I went on from there to see a hypnotic all-oboe chamber piece composed by Michael Gordon, in an Art Museum and Evan Parker's Electro-Acoustic Ensemble in a cathedral. Yuka Honda gave a rare solo performance and Laurel Halo drove her set well past its scheduled end-time, supported by experimental percussionist, Eli Keszler.

I ended the night at the Mill & the Mine, catching Four Tet with Kelly Lee Owens warming up. Four Tet has been on a years-long hot streak that's cemented him as one of the pivotal electricians of the early 21st century. He moves with dynamics in opposition to themselves. It has all the structure and release of classic techno but maintains the loose-limbed unpredictability of improvised music.

Kelly Lee Owens was a shocker, though. Her self-titled debut from last year (which I loved) was no preparation for her live set. Bits and pieces from the album showed up, but only as markers in her continuous slow build to a jaw-dropping display of hard acid house. If any one other than Four Tet was on after her, I would have called it a night then and there.

Sunday was like any Sunday after you've partied for two days in a row. I was weary and a bit hungover, musically. I caught what I could, Tyshawn Sorey's music is impressive and luminous. I'd be lying if I said I've found a way to fully connect with it, but I am no less than impressed by it.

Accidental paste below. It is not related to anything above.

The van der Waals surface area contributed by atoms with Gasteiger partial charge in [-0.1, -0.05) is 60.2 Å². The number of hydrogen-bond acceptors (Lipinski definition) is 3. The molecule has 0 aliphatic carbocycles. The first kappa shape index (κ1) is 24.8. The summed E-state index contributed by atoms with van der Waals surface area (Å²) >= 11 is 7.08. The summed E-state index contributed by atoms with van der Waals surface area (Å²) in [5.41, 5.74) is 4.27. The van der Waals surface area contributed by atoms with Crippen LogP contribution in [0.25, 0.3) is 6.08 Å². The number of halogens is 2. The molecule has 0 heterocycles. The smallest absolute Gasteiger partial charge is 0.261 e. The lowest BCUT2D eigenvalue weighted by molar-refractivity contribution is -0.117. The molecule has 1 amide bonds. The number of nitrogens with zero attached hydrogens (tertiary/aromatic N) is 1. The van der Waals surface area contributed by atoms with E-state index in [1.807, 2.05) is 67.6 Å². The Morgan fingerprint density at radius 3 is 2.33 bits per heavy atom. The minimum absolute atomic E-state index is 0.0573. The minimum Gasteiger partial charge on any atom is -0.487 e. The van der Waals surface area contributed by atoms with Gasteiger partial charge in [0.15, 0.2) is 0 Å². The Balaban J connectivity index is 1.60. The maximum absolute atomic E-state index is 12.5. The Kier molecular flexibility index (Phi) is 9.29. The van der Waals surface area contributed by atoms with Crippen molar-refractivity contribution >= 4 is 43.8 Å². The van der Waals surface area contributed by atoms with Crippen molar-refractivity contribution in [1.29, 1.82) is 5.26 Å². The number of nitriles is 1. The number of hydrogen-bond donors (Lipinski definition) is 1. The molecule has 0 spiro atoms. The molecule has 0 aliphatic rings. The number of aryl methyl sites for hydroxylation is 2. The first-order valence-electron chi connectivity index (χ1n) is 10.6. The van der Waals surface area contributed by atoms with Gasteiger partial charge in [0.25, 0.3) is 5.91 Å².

I went on to see a set by the rock band Suuns, which I found a bit of a let-down. I'd say they reminded me of Joy Division, but really it's more like reminding me of Interpol reminding me of Joy Division. It never really lifted off—I eventually found a chair in a corner and dozed off a bit. Later I caught pianist Jason Moran with Ron Miles and Mary Halvorson. While Ron Miles has the longest resume of all three, it's Halvorson who has the buzz. I'd seen her play dozens of times while I lived in New York, so it was a treat to see her on stage again.  

Despite my somewhat disengaged state, the improvised set on Sunday afternoon by Keiran Hebden (aka Four Tet) and Mats Gustafsson (of the Thing) was possibly the best of the entire weekend. Their musical spheres have little to do with each other—yet you could hear each one reaching to the other to find a common ground, in the moment. This was not their first meeting, but like their album with the sadly departed drummer, Steve Reid, I hope this set sees the light of day on record, as it was fucking stellar.

With one more show tucked in—a performance of Steve Reich's newer work, Quartet as performed by Nief-Norf—I was back on the road to North Carolina, overwhelmed (again). Already, I'm pleased to see the Big Ears 2019 lineup taking sahpe, as for the foreseeable future, I plan on making the Big Ears Festival an annual trek.

NOTES: Roscoe Mitchell; Cyro Baptista's Vira Locos; Ikue Mori; Rocket Science; Milford Graves; Arto Lindsay; Jenny Sheinman's Mischief & Mayhem; Medeski Martin & Wood; The Thing; Gas; Kid Koala; Rushes Ensemble performing Michael Gordon; Evan Parker Electro-acoustic Ensemble; Yuka Honda; Sonus Ensemble; Laurel Halo featuring Eli Keszler; Kelly Lee Owens; Four Tet; Tyshawn Sorey; Suuns; Kieren Hebden & Mats Gustafsson; Bangs; Nief Norf performing Steve Reich
PRESENT: AMS